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Unemployment And How Australia Tackles The Issue Economics Essay

Unemployment is the most significant and the most disturbing crisis facing the world as whole recently, it is a tragic waste of human and economic resource. Once people are unemployed, they, their families, and the entire country lose. Workers and their families lose income, and the country loses the goods or services that could have been produced, also government face popular dissatisfaction creates stimulus for anti-government activities, as well the purchasing power of these workers is lost, which can direct to unemployment for yet other workers and significantly drop the level of economic growth and economic development. People think that their government makes policies, so public known government responsible for poor policies and economic situations which lead to unemployment, as a result parties must considering the employment as one of major issues to face (Case, 2006; Gordon, 2004; Pritchett, 1997).

The influence of Australian parties on the economy and employment policies has grown steadily in this century, particularly since 1940 with the general acceptance of the Keynesian thesis that positive government action is essential to ensure a high level of output and employment. On May 30, 1945, The Australian Labor Party Prime Minister John Curtin and his Employment Minister John Dedman presented a white paper in the parliament called ‘Full Employment In Australia’, the first time any government apart from totalitarian regimes had clearly committed itself to providing work for any person who was willing and able to work. Conditions of full employment lasted in Australia from 1941 to 1975(Gordon, 2004).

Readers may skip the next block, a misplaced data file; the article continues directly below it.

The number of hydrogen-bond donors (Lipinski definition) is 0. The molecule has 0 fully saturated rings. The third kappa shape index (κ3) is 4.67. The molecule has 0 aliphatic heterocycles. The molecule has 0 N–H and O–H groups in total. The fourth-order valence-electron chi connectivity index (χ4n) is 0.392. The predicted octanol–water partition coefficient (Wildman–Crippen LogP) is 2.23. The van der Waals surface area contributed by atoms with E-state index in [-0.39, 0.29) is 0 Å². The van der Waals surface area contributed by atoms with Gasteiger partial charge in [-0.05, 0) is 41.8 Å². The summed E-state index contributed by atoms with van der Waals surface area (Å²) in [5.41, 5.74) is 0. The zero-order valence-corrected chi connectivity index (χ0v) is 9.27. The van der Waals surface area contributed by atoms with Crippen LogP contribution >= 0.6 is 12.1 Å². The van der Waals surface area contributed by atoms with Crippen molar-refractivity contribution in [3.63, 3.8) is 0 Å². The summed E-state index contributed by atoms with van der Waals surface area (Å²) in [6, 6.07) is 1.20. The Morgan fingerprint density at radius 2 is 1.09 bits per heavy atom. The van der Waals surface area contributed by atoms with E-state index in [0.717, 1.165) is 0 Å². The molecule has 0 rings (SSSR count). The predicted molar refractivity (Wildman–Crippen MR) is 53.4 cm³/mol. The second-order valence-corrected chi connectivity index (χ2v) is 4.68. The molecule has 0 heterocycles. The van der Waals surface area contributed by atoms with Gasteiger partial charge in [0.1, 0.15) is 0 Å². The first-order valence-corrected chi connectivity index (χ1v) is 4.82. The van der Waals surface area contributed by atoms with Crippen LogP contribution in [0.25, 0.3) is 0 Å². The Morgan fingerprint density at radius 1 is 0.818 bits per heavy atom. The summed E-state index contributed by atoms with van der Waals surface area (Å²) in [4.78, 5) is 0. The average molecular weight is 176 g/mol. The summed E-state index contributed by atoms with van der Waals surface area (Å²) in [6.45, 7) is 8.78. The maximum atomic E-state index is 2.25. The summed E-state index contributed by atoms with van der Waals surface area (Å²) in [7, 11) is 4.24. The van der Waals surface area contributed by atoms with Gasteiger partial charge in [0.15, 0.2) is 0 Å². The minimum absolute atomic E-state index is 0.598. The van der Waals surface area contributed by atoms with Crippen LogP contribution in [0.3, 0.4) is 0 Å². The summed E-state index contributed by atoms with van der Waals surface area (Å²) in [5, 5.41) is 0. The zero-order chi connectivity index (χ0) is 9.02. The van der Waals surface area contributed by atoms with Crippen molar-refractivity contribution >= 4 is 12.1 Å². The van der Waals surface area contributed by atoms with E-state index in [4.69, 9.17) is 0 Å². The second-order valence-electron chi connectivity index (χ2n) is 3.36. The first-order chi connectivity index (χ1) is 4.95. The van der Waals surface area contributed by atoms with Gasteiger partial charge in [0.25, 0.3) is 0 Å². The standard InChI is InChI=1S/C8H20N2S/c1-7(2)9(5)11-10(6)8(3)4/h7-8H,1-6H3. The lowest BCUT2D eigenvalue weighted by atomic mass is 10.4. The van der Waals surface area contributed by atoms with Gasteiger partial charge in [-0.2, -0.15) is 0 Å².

With the upward of neoliberal policies in the 1980s, Australian politicians have identified unemployment as one of the important economic disease. From the late 1980s on, many developed countries started to make economic policies and increase their influence on regulating markets, some implementing the right policies and some wrong policies. Some countries succeeded in exterminate unemployment easily. However, for a few others it has taken decades to achieve low rate of unemployment (Gordon, 2004; Dollar& Kraay, 2002 a&b; Meadows&Randers, 1973).

In case of Australia all three major parties formulate and adopted their special employment policies since that time and upgrade them, base on future challenges regularly. Britain’s Westminster structure was the most significant factor in the progress of Australia’s system of government and policy making. According to this model the origins of Employment policy are apparent; Political parties, with some assist from pressure groups, formulate alternative platforms of Employment policies and followed by present them to the electors who choose between them. The victorious party then structures a government and proceeds to put its promised policies into effect, again with more or less help and motivation from pressure groups (Hawker, Smith & Weller, 1979; Richards &Smith, 2002).